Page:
This is Part 8 of the Ground to Gun series with Craig and Neil Dougherty, as they provide excerpts and insights from their newest book “Whitetails: From Ground To Gun – A Guide To Hunting and Growing Mature Whitetails”
By Craig & Neil Dougherty
The “Peak” of Confusion
One of the most misused terms in the lexicon of deer speak is the so-called “peak” of the rut. What can possibly be so confusing about the peak of the rut? You hear about it all the time on TV, read about it in magazines, and discuss it over beers. It’s omnipresent, and that’s the problem; the “peak” often means different things to different people. Years of rut reports and thousands of conversations support this contention.
The “Hunter’s Rut”
Ask most hunters to define the “peak” of the rut and they will say something about when “does are being bred.” Drill down a little deeper and you’ll hear about bucks marching by treestands every hour on the hour, a dozen buck sightings in a single day, increases in mature buck sightings, and posses of bucks chasing frantic does. To most hunters, the “peak” of the rut means action and lots of it. Trail camera pictures double or triple from earlier weeks; mature bucks suddenly start appearing during daylight hours and in numbers not seen all season. This is how hunters operationally define the “peak of the rut.” Seldom do they mention anything about seeing a buck actually breeding or even being close to breeding a doe. Their working definition of the “peak of the rut” is all about deer activity and seeing bucks. This is when hunters want to be in the woods, when the bucks are most active and highly visible. This is what hunters mean when they say “peak of the rut” We refer to this as the “Hunters Rut,” the time period (usually a few days) before most of the actual breeding begins in earnest.
The “Biological Rut”
Ask your state deer biologist when the rut peaks and chances are he will start off with a 3-week range of time in mid-November (at least in the North). Get him in a headlock and threaten to take his computer away, and he might just point to a 3-5 day period when “most of the does are bred.” He will probably mention something about fetus studies and gestation periods of 200 days and fawn drop dates; but, for sure, he will be talking about a specific time period when most of the does are being physically bred. When you talk “peak of rut” to a biologist or anyone else who keeps track of actual breeding dates, the “peak” generally means breeding and conception. We refer to this as the “biological rut” and it generally continues for a couple of weeks before tapering off. The “biological rut” occurs immediately after the “hunter’s rut” as more and more does come into estrus and will willingly be bred.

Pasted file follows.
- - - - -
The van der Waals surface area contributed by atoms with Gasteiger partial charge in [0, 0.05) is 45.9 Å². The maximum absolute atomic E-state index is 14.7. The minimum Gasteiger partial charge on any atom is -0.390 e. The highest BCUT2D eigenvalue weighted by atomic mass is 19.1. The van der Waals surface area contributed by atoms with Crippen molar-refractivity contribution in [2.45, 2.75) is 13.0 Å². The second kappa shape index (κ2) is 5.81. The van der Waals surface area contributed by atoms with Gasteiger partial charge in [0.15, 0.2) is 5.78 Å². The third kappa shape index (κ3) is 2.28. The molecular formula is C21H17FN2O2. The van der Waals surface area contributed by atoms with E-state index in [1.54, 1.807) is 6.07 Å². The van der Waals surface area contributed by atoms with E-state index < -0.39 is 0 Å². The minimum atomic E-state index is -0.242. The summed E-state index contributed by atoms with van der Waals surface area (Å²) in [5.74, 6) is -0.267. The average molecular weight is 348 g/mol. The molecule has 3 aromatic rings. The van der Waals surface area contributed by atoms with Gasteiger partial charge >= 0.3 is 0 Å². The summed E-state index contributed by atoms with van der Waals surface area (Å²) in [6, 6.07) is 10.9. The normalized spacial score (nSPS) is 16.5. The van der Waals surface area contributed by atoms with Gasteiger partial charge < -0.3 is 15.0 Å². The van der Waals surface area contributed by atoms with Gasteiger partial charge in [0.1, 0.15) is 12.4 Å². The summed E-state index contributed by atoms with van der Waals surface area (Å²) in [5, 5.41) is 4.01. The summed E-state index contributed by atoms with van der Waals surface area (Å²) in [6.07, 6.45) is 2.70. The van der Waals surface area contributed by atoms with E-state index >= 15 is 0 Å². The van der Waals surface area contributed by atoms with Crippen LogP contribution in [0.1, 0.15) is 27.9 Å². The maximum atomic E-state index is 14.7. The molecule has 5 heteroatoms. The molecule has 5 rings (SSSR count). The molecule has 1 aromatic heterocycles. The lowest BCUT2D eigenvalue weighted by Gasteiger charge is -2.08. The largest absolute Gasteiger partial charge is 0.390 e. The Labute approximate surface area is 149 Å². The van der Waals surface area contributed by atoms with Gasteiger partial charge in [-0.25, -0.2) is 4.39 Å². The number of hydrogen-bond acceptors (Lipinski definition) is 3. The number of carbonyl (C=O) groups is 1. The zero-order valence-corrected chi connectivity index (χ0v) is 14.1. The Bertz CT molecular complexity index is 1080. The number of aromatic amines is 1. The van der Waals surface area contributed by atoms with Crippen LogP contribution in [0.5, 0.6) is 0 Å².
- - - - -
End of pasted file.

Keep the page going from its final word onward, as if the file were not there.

This “biological peak” is not necessarily a period of high activity in the woods and is definitely not the “peak” hunters describe when they talk “peak of the rut.” Buck activity (especially mature buck movement) typically peaks a few days prior to the beginning of serious breeding. Once the breeding is in full swing, mature buck activity drops significantly. Many refer to this period of relative quiet as “lockdown” while embracing the notion that bucks and does are “locked downed” together and moving very little.
We can’t even begin to count how many times we have heard hunters confuse the “biological rut” with the “hunter’s rut.” Anyone asking rut hunting advice from a deer “expert” would do well to ask for a definition of terms when the “peak” of the rut is being discussed. The trick is to get your terms straight from the beginning of the conversation. Starting the conversation with, “Now what do you mean when you state ‘peak’ of the rut, here’s what I mean,” would go a long way toward improving communication. Labels can be problematic when there is little agreement on working definitions. Understanding the difference between the “biological peak” and the “hunter’s peak” goes a long way towards helping us all to understand this amazing time in the life of a deer and those of us who live to hunt them.
Are we splitting linguistic hairs over the rut? Does it really matter? Are we making something of nothing? Well, as far as we’re concerned, getting the rut right is the single most important thing a whitetail hunter can do to improve his chances of success on a mature buck. The main event (“hunter’s rut”) only plays out for a few days each year. Misread the rut by a couple of days and the greatest thrill in the woods is over for another year.
If you’re interested in learning more on the rut from Neil & Craig, pick up a copy of the Dougherty’s new book “Whitetails: From Ground To Gun“
Quality Deer Management Association CEO Brian Murphy describes this book by saying it “provides detailed insight into what makes a great hunting property and how to consistently harvest mature bucks. It is a clear roadmap to QDM success.”
Pick up a copy today (click here to buy “Whitetails: From Ground to Gun”)